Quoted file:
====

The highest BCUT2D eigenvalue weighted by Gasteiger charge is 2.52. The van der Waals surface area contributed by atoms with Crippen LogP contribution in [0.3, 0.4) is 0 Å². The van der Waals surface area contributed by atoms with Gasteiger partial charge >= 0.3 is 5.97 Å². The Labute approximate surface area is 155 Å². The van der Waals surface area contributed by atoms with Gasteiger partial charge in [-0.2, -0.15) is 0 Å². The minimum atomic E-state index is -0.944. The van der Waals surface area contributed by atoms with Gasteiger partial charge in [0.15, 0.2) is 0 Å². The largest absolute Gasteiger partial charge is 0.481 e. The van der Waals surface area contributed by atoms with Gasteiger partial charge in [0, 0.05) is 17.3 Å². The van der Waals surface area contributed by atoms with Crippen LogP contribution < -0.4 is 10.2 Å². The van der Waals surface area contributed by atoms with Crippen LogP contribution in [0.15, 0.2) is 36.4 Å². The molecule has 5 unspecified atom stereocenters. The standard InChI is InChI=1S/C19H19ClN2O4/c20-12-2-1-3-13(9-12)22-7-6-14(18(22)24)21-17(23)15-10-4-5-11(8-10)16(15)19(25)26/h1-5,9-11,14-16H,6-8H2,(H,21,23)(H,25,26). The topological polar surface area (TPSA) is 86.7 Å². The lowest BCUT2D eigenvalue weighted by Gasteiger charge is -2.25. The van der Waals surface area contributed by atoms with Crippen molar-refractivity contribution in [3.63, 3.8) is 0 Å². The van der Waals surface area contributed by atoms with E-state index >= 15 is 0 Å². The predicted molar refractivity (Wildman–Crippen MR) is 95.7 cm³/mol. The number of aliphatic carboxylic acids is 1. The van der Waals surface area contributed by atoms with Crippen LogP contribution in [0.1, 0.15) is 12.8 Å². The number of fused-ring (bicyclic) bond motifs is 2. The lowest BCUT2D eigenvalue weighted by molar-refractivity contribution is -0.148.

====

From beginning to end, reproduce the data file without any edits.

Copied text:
The highest BCUT2D eigenvalue weighted by Gasteiger charge is 2.52. The van der Waals surface area contributed by atoms with Crippen LogP contribution in [0.3, 0.4) is 0 Å². The van der Waals surface area contributed by atoms with Gasteiger partial charge >= 0.3 is 5.97 Å². The Labute approximate surface area is 155 Å². The van der Waals surface area contributed by atoms with Gasteiger partial charge in [-0.2, -0.15) is 0 Å². The minimum atomic E-state index is -0.944. The van der Waals surface area contributed by atoms with Gasteiger partial charge in [0.15, 0.2) is 0 Å². The largest absolute Gasteiger partial charge is 0.481 e. The van der Waals surface area contributed by atoms with Gasteiger partial charge in [0, 0.05) is 17.3 Å². The van der Waals surface area contributed by atoms with Crippen LogP contribution < -0.4 is 10.2 Å². The van der Waals surface area contributed by atoms with Crippen LogP contribution in [0.15, 0.2) is 36.4 Å². The molecule has 5 unspecified atom stereocenters. The standard InChI is InChI=1S/C19H19ClN2O4/c20-12-2-1-3-13(9-12)22-7-6-14(18(22)24)21-17(23)15-10-4-5-11(8-10)16(15)19(25)26/h1-5,9-11,14-16H,6-8H2,(H,21,23)(H,25,26). The topological polar surface area (TPSA) is 86.7 Å². The lowest BCUT2D eigenvalue weighted by Gasteiger charge is -2.25. The van der Waals surface area contributed by atoms with Crippen molar-refractivity contribution in [3.63, 3.8) is 0 Å². The van der Waals surface area contributed by atoms with E-state index >= 15 is 0 Å². The predicted molar refractivity (Wildman–Crippen MR) is 95.7 cm³/mol. The number of aliphatic carboxylic acids is 1. The van der Waals surface area contributed by atoms with Crippen LogP contribution in [0.1, 0.15) is 12.8 Å². The number of fused-ring (bicyclic) bond motifs is 2. The lowest BCUT2D eigenvalue weighted by molar-refractivity contribution is -0.148.